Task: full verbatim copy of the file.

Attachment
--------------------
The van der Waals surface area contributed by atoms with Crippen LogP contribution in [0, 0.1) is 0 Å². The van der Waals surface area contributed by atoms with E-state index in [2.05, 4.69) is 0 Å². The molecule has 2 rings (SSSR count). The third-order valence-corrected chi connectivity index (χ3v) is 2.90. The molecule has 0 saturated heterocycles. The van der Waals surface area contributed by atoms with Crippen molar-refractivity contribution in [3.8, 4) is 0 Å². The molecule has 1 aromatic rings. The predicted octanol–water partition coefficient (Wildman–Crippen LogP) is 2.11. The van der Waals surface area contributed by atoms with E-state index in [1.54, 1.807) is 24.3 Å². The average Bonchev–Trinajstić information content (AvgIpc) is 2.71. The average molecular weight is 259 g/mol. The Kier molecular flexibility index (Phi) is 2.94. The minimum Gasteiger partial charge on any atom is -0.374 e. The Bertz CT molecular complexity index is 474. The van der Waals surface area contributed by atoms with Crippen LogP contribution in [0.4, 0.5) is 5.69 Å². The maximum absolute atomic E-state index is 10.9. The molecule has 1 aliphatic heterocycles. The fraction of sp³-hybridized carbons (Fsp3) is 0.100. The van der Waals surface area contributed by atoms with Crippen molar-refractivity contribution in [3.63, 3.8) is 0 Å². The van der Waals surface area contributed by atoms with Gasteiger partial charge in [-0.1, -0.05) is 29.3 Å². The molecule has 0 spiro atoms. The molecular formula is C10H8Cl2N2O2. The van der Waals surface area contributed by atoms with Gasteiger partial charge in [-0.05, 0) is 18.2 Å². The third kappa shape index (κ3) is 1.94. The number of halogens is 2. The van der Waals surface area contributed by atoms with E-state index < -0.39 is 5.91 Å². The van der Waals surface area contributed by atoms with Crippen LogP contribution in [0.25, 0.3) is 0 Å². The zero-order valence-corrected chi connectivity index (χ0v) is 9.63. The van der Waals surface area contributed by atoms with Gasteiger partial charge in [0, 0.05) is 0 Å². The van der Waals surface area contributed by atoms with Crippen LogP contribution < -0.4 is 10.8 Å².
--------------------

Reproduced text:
The van der Waals surface area contributed by atoms with Crippen LogP contribution in [0, 0.1) is 0 Å². The van der Waals surface area contributed by atoms with E-state index in [2.05, 4.69) is 0 Å². The molecule has 2 rings (SSSR count). The third-order valence-corrected chi connectivity index (χ3v) is 2.90. The molecule has 0 saturated heterocycles. The van der Waals surface area contributed by atoms with Crippen molar-refractivity contribution in [3.8, 4) is 0 Å². The molecule has 1 aromatic rings. The predicted octanol–water partition coefficient (Wildman–Crippen LogP) is 2.11. The van der Waals surface area contributed by atoms with E-state index in [1.54, 1.807) is 24.3 Å². The average Bonchev–Trinajstić information content (AvgIpc) is 2.71. The average molecular weight is 259 g/mol. The Kier molecular flexibility index (Phi) is 2.94. The minimum Gasteiger partial charge on any atom is -0.374 e. The Bertz CT molecular complexity index is 474. The van der Waals surface area contributed by atoms with Crippen LogP contribution in [0.4, 0.5) is 5.69 Å². The maximum absolute atomic E-state index is 10.9. The molecule has 1 aliphatic heterocycles. The fraction of sp³-hybridized carbons (Fsp3) is 0.100. The van der Waals surface area contributed by atoms with Crippen molar-refractivity contribution in [3.63, 3.8) is 0 Å². The van der Waals surface area contributed by atoms with Gasteiger partial charge in [-0.1, -0.05) is 29.3 Å². The molecule has 0 spiro atoms. The molecular formula is C10H8Cl2N2O2. The van der Waals surface area contributed by atoms with Gasteiger partial charge in [-0.05, 0) is 18.2 Å². The third kappa shape index (κ3) is 1.94. The number of halogens is 2. The van der Waals surface area contributed by atoms with E-state index < -0.39 is 5.91 Å². The van der Waals surface area contributed by atoms with Crippen LogP contribution in [0.25, 0.3) is 0 Å². The zero-order valence-corrected chi connectivity index (χ0v) is 9.63. The van der Waals surface area contributed by atoms with Gasteiger partial charge in [0, 0.05) is 0 Å². The van der Waals surface area contributed by atoms with Crippen LogP contribution < -0.4 is 10.8 Å².